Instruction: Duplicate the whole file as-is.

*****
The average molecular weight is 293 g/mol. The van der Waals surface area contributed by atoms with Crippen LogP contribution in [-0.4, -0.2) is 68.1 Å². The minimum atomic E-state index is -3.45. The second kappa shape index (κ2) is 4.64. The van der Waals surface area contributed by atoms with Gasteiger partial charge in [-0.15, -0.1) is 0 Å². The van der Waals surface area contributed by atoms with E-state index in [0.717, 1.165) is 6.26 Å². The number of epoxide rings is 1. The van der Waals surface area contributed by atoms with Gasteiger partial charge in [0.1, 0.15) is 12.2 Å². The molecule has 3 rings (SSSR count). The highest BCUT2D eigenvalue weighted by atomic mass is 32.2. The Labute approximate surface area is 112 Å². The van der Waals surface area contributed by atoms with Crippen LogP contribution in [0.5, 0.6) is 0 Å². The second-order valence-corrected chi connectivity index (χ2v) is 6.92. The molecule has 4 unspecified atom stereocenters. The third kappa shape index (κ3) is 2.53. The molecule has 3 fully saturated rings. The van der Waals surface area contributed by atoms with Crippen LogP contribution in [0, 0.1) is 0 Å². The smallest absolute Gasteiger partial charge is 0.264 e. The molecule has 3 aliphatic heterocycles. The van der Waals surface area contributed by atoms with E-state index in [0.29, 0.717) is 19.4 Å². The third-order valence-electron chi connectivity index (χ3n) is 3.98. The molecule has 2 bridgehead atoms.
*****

The average molecular weight is 293 g/mol. The van der Waals surface area contributed by atoms with Crippen LogP contribution in [-0.4, -0.2) is 68.1 Å². The minimum atomic E-state index is -3.45. The second kappa shape index (κ2) is 4.64. The van der Waals surface area contributed by atoms with Gasteiger partial charge in [-0.15, -0.1) is 0 Å². The van der Waals surface area contributed by atoms with E-state index in [0.717, 1.165) is 6.26 Å². The number of epoxide rings is 1. The van der Waals surface area contributed by atoms with Gasteiger partial charge in [0.1, 0.15) is 12.2 Å². The molecule has 3 rings (SSSR count). The highest BCUT2D eigenvalue weighted by atomic mass is 32.2. The Labute approximate surface area is 112 Å². The van der Waals surface area contributed by atoms with Crippen LogP contribution in [0.5, 0.6) is 0 Å². The second-order valence-corrected chi connectivity index (χ2v) is 6.92. The molecule has 4 unspecified atom stereocenters. The third kappa shape index (κ3) is 2.53. The molecule has 3 fully saturated rings. The van der Waals surface area contributed by atoms with Crippen LogP contribution in [0, 0.1) is 0 Å². The smallest absolute Gasteiger partial charge is 0.264 e. The molecule has 3 aliphatic heterocycles. The van der Waals surface area contributed by atoms with E-state index in [0.29, 0.717) is 19.4 Å². The third-order valence-electron chi connectivity index (χ3n) is 3.98. The molecule has 2 bridgehead atoms.